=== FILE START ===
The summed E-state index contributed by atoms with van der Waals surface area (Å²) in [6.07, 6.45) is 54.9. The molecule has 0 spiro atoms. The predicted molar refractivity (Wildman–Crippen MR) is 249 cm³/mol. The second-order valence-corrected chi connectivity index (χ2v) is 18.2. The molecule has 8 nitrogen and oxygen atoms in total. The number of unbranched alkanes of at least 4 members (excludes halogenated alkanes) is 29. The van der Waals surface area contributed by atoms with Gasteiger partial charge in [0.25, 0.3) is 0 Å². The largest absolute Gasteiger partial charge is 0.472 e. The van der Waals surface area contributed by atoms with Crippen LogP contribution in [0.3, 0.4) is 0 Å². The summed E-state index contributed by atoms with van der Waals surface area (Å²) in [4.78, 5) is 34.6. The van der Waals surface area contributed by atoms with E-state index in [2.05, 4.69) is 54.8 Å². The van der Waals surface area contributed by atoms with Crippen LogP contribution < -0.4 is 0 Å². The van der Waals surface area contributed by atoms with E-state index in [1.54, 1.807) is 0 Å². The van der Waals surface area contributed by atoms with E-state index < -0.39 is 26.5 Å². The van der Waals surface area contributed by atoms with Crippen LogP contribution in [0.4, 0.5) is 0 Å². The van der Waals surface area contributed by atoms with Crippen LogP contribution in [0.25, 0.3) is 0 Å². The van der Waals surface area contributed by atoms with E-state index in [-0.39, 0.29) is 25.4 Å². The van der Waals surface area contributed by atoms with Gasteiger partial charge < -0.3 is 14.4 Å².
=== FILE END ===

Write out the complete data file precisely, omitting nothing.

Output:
The summed E-state index contributed by atoms with van der Waals surface area (Å²) in [6.07, 6.45) is 54.9. The molecule has 0 spiro atoms. The predicted molar refractivity (Wildman–Crippen MR) is 249 cm³/mol. The second-order valence-corrected chi connectivity index (χ2v) is 18.2. The molecule has 8 nitrogen and oxygen atoms in total. The number of unbranched alkanes of at least 4 members (excludes halogenated alkanes) is 29. The van der Waals surface area contributed by atoms with Gasteiger partial charge in [0.25, 0.3) is 0 Å². The largest absolute Gasteiger partial charge is 0.472 e. The van der Waals surface area contributed by atoms with Crippen LogP contribution in [0.3, 0.4) is 0 Å². The summed E-state index contributed by atoms with van der Waals surface area (Å²) in [4.78, 5) is 34.6. The van der Waals surface area contributed by atoms with E-state index in [2.05, 4.69) is 54.8 Å². The van der Waals surface area contributed by atoms with Crippen LogP contribution < -0.4 is 0 Å². The van der Waals surface area contributed by atoms with E-state index in [1.54, 1.807) is 0 Å². The van der Waals surface area contributed by atoms with E-state index < -0.39 is 26.5 Å². The van der Waals surface area contributed by atoms with Crippen LogP contribution in [0.4, 0.5) is 0 Å². The van der Waals surface area contributed by atoms with Crippen LogP contribution in [0.25, 0.3) is 0 Å². The van der Waals surface area contributed by atoms with E-state index in [-0.39, 0.29) is 25.4 Å². The van der Waals surface area contributed by atoms with Gasteiger partial charge < -0.3 is 14.4 Å².